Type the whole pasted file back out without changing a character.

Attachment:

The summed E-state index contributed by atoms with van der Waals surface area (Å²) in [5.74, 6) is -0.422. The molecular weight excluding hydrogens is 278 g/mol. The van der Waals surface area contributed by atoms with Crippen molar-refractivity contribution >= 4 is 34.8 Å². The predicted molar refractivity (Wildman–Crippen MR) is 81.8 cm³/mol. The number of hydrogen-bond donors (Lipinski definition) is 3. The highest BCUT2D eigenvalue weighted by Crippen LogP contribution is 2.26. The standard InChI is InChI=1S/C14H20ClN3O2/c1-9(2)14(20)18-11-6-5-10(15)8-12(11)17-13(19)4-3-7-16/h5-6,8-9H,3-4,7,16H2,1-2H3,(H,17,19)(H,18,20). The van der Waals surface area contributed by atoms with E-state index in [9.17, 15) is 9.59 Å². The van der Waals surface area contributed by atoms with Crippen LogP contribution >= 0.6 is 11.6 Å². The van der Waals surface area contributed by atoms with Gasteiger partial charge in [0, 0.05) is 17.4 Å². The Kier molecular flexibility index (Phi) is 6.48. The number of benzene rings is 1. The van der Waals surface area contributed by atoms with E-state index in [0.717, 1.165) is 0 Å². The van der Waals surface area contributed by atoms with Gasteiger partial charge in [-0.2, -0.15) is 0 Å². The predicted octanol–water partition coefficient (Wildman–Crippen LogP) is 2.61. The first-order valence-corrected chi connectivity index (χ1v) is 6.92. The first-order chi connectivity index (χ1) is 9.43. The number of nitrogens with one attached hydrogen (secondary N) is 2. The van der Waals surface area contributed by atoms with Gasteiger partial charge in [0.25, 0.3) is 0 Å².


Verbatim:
The summed E-state index contributed by atoms with van der Waals surface area (Å²) in [5.74, 6) is -0.422. The molecular weight excluding hydrogens is 278 g/mol. The van der Waals surface area contributed by atoms with Crippen molar-refractivity contribution >= 4 is 34.8 Å². The predicted molar refractivity (Wildman–Crippen MR) is 81.8 cm³/mol. The number of hydrogen-bond donors (Lipinski definition) is 3. The highest BCUT2D eigenvalue weighted by Crippen LogP contribution is 2.26. The standard InChI is InChI=1S/C14H20ClN3O2/c1-9(2)14(20)18-11-6-5-10(15)8-12(11)17-13(19)4-3-7-16/h5-6,8-9H,3-4,7,16H2,1-2H3,(H,17,19)(H,18,20). The van der Waals surface area contributed by atoms with E-state index in [9.17, 15) is 9.59 Å². The van der Waals surface area contributed by atoms with Crippen LogP contribution >= 0.6 is 11.6 Å². The van der Waals surface area contributed by atoms with Gasteiger partial charge in [0, 0.05) is 17.4 Å². The Kier molecular flexibility index (Phi) is 6.48. The number of benzene rings is 1. The van der Waals surface area contributed by atoms with E-state index in [0.717, 1.165) is 0 Å². The van der Waals surface area contributed by atoms with Gasteiger partial charge in [-0.2, -0.15) is 0 Å². The predicted octanol–water partition coefficient (Wildman–Crippen LogP) is 2.61. The first-order valence-corrected chi connectivity index (χ1v) is 6.92. The first-order chi connectivity index (χ1) is 9.43. The number of nitrogens with one attached hydrogen (secondary N) is 2. The van der Waals surface area contributed by atoms with Gasteiger partial charge in [0.25, 0.3) is 0 Å².